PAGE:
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Squad hails achievements, but warns of trouble

South Boston News
Debbie Osborne presented Kenneth Cope with the Philip Hicks award for his years of service and dedication to the squad.
SoVaNow.com / May 22, 2019


The emergency medical services profession is experiencing a staff shortage. That was the message that Debbie Osborne, executive director of the Mecklenburg County Lifesaving and Rescue Squad, shared with squad members and guests Sunday night at the squad’s annual banquet in Clarksville.

Despite a critical need for paramedics and EMTs (Emergency Medical Technicians), Osborne said overall the year was a success. She credited the squad’s accomplishments in large part to the work and dedication of its volunteers and full-time personnel. She also recognized several volunteers for their longevity serving the citizens of Mecklenburg County, including Kenneth Cope (43 years’ service) Helen Compton (17 years) and Dawn Currin and Bruce Inscore (13 years each).

Sadly though, Osborne said, “Volunteers are a dying breed.” She added that it is not only the emergency medical services profession that is suffering, and it is not just a local issue. Fire and police departments across the Commonwealth and the U.S. are facing the same manpower shortage.

She expressed concern that the generation coming up does not feel the same call to service that their parents and grandparents felt.

“I used to think it was because of low pay, but I’ve changed my thinking. I now believe it’s not about the money alone.” Mecklenburg County Lifesaving and Rescue pays 100 percent of the insurance costs for full-time recruits and there are other tangible benefits.

Paid benefits, especially for those under age 35, and even pay increases don’t appear to be enough to keep people in the profession. Those who do volunteer as well as those who assume a paying position with an emergency medical services squad or fire or law enforcement too often leave the profession in five years or less, according to Osborne.

Earlier this year, local fire chiefs voiced similar concerns during their annual dinner meeting with the Mecklenburg County Board of Supervisors.

For organization like the MCLRS to survive, Osborne said it has to focus on recruitment and retention.

EMTs and paramedics, as well as police and fire, deal with a lot of situations that are not safe or that are emotionally challenging. Osborne worries that pressure on paramedics and EMTs to hide their pain or grief is driving people away from the profession. “There is a high rate of suicide among emergency medical personnel. We need to check that and accept that it’s okay to not be okay.”

The job is not only mentally and emotionally taxing, but also physically taxing. The wear and tear on the medic’s body forces some from the profession, as does the stress from responding to the high volume of calls they handle in any given shift.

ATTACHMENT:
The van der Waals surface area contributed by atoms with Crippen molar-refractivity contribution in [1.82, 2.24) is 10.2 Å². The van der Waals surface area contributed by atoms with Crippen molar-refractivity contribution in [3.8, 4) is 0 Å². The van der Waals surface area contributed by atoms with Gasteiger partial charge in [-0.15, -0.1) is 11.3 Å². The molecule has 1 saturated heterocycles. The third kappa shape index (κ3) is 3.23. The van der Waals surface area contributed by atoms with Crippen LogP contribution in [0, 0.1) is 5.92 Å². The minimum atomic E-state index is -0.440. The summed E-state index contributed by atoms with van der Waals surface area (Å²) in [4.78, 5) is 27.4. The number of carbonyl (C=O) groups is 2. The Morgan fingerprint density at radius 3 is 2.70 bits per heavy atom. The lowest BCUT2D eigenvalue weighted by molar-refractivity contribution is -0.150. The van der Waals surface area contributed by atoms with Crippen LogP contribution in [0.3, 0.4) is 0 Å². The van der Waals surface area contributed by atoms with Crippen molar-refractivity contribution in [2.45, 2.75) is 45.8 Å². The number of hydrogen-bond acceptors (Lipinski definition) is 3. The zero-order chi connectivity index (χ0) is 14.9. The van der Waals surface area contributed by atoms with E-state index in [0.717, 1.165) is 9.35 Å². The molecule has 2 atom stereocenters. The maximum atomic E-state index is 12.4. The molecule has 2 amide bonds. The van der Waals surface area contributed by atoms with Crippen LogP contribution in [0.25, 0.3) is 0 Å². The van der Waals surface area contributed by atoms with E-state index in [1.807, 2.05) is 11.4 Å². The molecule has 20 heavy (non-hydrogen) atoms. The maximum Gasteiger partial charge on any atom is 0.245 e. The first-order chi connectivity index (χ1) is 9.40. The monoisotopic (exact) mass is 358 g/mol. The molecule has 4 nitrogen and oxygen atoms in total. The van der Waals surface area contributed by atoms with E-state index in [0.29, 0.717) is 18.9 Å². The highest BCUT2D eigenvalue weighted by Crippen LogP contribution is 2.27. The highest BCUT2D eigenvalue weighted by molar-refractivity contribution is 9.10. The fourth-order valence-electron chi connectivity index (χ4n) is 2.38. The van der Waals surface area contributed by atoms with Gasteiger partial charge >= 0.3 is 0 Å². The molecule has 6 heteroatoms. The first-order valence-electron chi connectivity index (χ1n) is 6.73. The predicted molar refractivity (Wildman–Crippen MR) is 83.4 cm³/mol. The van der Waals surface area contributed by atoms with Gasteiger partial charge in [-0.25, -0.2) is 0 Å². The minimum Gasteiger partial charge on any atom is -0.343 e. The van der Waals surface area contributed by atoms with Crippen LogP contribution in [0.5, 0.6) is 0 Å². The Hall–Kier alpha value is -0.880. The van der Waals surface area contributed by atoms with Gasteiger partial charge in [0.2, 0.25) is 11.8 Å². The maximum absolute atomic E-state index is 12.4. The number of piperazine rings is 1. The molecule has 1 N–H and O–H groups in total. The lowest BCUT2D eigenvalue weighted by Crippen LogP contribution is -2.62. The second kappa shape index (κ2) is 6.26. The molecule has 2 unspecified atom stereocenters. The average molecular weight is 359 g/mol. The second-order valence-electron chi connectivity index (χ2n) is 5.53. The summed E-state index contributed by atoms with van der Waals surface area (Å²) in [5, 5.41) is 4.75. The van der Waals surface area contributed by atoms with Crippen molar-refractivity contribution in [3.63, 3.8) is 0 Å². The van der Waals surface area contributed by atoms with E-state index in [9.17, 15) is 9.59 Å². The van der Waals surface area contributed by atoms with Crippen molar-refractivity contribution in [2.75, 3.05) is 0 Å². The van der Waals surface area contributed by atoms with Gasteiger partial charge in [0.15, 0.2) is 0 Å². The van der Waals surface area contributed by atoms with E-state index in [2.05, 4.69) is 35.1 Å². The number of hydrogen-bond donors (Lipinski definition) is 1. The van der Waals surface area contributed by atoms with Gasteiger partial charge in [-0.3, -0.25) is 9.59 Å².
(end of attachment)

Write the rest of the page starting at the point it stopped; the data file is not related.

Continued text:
Osborne did not offer any resolutions to this perplexing problem. Other localities facing the same issue have significantly increased pay for fulltime EMTs, or offered tuition assistance so medics, whether paid or volunteer, can pursue their paramedic certification. Squads in other communities spend time in the schools, recruiting students as young as high school, hoping to instill a passion for the profession at a young age.

For the Mecklenburg County Lifesaving and Rescue Squad, the manpower shortage is the number one issue they will tackle in the coming year as they plan for a future with fewer volunteers and more paid staff.

Already, in 2018, the organization implemented an organizational change to “better prepare for the future.” The squad moved away from a volunteer-led group to more traditional business model with Osborne as executive director and a board of directors, Alex Greene as chair, along with Ray Long, Bruce Inscore and Justin Eubanks. On Sunday two new operating positions were filled. Dawn Currin was named chief operating officer and Josh Whitten became the health and safety officer responsible for the physical and mental well being of both paid staff and volunteers.

The evening was not all about problems in the industry. They also celebrated their successes.

Cope received the Philip Hicks Volunteer of the Year Award for his 43 years of service to the squad. Osborne announced that she had submitted Cope’s name for inclusion as a Life Member in the Virginia Association of Volunteer Rescue Squads. She expects he will be notified of his acceptance by the state board in July. “It is a high honor and he will be the only person from [Mecklenburg County] to receive this honor.”

Several squad members received challenge coins — a medal given to squad members for exceptional service. Recipients included Josh Whitten, Dawn Currin, Debbie Osborne, Helen Compton, Les Powell, Scott Cifers, Joelle Cramer, Cindy Owen, Austin Owen, Logan Owen, Alex Greene and Paul MacCarty.

A video of showing highlights of the year brought several chuckles and a tear or two as guests listened to the background song, “Sirens,” an anthem for first responders and their families written by Christian musician Joe Banau and his wife Rachel.

The evening ended with members lighting a candle for each former member of the Mecklenburg Rescue Squad was read aloud. As the members of the squad prepared to leave for home, Currin left them with a final message: “Be kind, help someone, and put others first. You never known the struggles that someone is going through. You just might change a stranger’s life.”



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